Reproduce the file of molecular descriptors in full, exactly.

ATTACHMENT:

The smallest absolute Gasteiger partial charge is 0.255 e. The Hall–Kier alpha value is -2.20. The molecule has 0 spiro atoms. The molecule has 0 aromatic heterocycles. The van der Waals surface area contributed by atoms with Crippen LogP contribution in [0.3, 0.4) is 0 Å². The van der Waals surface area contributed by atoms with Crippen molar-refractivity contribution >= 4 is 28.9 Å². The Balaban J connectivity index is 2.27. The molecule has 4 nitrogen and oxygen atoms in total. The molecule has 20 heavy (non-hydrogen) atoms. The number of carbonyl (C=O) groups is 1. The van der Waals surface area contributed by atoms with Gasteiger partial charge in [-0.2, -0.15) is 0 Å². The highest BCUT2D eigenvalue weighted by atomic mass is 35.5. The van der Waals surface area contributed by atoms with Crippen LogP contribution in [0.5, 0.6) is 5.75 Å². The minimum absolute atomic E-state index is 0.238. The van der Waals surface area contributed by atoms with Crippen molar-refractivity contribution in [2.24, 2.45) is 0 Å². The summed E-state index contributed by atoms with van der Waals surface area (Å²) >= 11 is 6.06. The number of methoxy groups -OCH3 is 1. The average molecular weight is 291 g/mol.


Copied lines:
The smallest absolute Gasteiger partial charge is 0.255 e. The Hall–Kier alpha value is -2.20. The molecule has 0 spiro atoms. The molecule has 0 aromatic heterocycles. The van der Waals surface area contributed by atoms with Crippen LogP contribution in [0.3, 0.4) is 0 Å². The van der Waals surface area contributed by atoms with Crippen molar-refractivity contribution >= 4 is 28.9 Å². The Balaban J connectivity index is 2.27. The molecule has 4 nitrogen and oxygen atoms in total. The molecule has 20 heavy (non-hydrogen) atoms. The number of carbonyl (C=O) groups is 1. The van der Waals surface area contributed by atoms with Gasteiger partial charge in [-0.2, -0.15) is 0 Å². The highest BCUT2D eigenvalue weighted by atomic mass is 35.5. The van der Waals surface area contributed by atoms with Crippen LogP contribution in [0.5, 0.6) is 5.75 Å². The minimum absolute atomic E-state index is 0.238. The van der Waals surface area contributed by atoms with Crippen molar-refractivity contribution in [2.24, 2.45) is 0 Å². The summed E-state index contributed by atoms with van der Waals surface area (Å²) >= 11 is 6.06. The number of methoxy groups -OCH3 is 1. The average molecular weight is 291 g/mol.